Table 6 NAR and MAR of the participants aged 9–11 years
Table 7 INQ of the participants aged 9–11 years


The high prevalence of myopia among Korean children encouraged our study on the association between daily dietary nutrient intake and myopia development. From a nutritional perspective, our study unearthed a notable link between dietary habits and refractive error status. Children with myopia generally consumed a more balanced diet, with a few exceptions. This trend might hint at a conscious health-oriented approach by those maintaining or transitioning to a healthier diet based on their refractive error status.

This study found that myopic children generally had a higher dietary intake of most nutrients compared to their emmetropic and hyperopic counterparts. Notably, children with emmetropia showed significantly higher consumption of fat and omega-3 fatty acids. This pattern was also evident in energy distribution, with the emmetropic group having the highest proportion of fat intake. Conversely, children with hyperopia had the lowest vitamin C intake among the three groups. Furthermore, in terms of energy distribution, the group with myopia had the highest carbohydrate intake. These observations suggest a potential link between dietary habits and refractive error status.

Several previous studies have explored the association between diet and myopia [17, 21, 22], although the specific nutrients and age groups examined varied. A study by Ren et al. found a positive correlation between myopia prevalence and the consumption of sugar-containing processed foods, such as cakes, canned fruit, sweet, chocolate, and ice cream, among Chinese children aged 11–14 years. [17] Similarly, Liu et al. reported that consuming over 50% of whole grains was an independent protective factor against myopia in a cross-sectional epidemiological study of Chinese children aged 6–12 years [21]. Another study suggested that the consumption of refined carbohydrates might be associated with myopia in French children aged 4–18 years, with girls having a higher prevalence of myopia than boys [22]. Although our study did not distinguish between whole grains and refined carbohydrates, considering that the typical Korean diet consists of white rice, we found that the intake of refined carbohydrates by children exceeded the recommended daily carbohydrate intake as per the KDRI (according to The Korean Nutrition Society & Ministry of Health and Welfare, 2020). Our results also showed that Korean children with myopia had a higher average daily carbohydrate intake compared to those without myopia.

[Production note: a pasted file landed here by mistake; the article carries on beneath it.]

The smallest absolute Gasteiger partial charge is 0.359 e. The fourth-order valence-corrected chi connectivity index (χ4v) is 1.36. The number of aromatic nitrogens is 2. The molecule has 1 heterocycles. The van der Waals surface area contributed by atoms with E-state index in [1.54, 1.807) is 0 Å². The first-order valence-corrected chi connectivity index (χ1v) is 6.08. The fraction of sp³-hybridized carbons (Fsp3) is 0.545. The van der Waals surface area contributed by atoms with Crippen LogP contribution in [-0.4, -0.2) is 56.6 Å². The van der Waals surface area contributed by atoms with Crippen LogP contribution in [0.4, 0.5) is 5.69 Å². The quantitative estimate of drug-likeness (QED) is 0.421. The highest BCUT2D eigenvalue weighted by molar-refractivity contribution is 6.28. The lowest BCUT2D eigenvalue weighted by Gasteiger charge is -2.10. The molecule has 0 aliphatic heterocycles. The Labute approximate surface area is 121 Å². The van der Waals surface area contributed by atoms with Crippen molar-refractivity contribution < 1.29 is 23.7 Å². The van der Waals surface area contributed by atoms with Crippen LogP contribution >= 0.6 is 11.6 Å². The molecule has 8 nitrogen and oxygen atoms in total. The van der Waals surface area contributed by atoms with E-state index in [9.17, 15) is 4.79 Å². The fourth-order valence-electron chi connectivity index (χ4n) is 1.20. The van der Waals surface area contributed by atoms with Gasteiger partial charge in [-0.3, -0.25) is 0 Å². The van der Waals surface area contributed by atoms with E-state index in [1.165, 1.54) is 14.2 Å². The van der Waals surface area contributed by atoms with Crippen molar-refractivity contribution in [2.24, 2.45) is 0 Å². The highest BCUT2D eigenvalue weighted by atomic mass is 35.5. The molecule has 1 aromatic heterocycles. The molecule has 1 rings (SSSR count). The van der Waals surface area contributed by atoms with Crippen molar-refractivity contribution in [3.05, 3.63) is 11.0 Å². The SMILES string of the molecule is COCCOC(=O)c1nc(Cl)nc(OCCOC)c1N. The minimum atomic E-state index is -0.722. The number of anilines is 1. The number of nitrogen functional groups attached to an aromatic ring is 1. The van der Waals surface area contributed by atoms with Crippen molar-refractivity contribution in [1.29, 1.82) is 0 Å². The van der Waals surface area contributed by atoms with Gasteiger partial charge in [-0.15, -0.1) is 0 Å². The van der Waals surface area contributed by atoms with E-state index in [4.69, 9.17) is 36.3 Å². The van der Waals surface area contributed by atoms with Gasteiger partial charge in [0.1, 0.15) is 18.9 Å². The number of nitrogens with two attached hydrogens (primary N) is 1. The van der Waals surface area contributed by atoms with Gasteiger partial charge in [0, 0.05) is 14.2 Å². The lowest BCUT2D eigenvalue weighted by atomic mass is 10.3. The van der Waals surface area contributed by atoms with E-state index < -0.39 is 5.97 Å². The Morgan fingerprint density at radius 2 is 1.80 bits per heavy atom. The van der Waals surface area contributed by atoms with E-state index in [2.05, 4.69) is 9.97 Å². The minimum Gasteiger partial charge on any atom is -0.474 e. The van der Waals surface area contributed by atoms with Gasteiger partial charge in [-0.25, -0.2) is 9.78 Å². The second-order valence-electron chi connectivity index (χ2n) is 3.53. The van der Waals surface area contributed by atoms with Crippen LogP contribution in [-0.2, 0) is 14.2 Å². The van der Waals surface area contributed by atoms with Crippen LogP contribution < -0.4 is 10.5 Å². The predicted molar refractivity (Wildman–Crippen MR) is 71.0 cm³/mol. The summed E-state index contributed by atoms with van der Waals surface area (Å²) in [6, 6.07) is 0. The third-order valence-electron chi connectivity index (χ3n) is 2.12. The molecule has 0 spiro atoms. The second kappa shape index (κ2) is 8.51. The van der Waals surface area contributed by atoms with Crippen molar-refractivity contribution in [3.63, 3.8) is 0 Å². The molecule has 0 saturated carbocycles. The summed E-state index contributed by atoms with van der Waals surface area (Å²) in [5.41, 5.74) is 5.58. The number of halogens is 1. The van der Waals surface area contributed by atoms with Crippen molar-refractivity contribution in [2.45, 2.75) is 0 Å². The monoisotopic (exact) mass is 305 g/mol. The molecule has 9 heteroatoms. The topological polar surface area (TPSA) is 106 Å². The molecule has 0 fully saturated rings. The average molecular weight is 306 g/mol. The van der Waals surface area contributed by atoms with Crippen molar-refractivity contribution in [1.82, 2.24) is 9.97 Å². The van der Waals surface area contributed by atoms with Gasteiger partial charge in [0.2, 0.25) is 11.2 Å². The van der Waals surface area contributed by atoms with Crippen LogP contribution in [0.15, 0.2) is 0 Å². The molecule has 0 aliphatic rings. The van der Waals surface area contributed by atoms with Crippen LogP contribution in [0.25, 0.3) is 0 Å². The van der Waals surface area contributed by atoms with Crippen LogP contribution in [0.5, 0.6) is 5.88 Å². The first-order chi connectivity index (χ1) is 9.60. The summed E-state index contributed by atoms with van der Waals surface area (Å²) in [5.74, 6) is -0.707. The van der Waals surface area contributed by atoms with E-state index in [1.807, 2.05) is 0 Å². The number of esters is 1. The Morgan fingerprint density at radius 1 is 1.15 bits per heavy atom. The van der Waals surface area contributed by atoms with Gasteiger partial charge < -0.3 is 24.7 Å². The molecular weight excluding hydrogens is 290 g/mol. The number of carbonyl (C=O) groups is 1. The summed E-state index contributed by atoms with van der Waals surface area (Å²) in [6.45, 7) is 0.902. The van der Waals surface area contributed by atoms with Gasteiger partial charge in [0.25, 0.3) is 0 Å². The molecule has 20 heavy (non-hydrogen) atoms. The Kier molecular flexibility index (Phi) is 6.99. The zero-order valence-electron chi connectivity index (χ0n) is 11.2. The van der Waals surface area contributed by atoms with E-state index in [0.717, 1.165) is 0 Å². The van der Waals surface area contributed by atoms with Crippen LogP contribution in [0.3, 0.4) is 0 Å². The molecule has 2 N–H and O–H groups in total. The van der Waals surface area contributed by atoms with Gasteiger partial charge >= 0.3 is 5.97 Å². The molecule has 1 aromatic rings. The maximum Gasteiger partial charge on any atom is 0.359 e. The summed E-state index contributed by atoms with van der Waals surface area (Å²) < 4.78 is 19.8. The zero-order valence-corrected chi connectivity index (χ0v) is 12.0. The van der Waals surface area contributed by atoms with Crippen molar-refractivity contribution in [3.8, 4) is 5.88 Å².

In contrast, a previous study by Edwards [23], which compared the dietary intake of 24 children with myopia aged 7–10 years in Hong Kong with that of 68 children without myopia 10-years, found that the children with myopia had lower intake of energy, protein, fat, phosphorus, iron, and cholesterol. However, our study found that the daily dietary intake of these nutrients was higher in the children with myopia. These conflicting results may be attributed to variations in the study design, sample size, dietary assessment methods, and population characteristics.

In a cross-sectional study of 851 Chinese schoolchildren aged 12–13 years from the Singapore Cohort Study of Risk Factors for Myopia (SCORM) conducted by Lim et al. [24] higher intake of saturated fat and cholesterol were associated with increased axial length but not myopia. Contrary to our findings, in a cohort study of 467 Singaporean children aged 9 years in the Growing Up in Singapore Towards Healthy Outcome (GUSTO) cohort by Li et al. [18], none of the 13 nutrients or food groups were associated with incident myopia or axial length.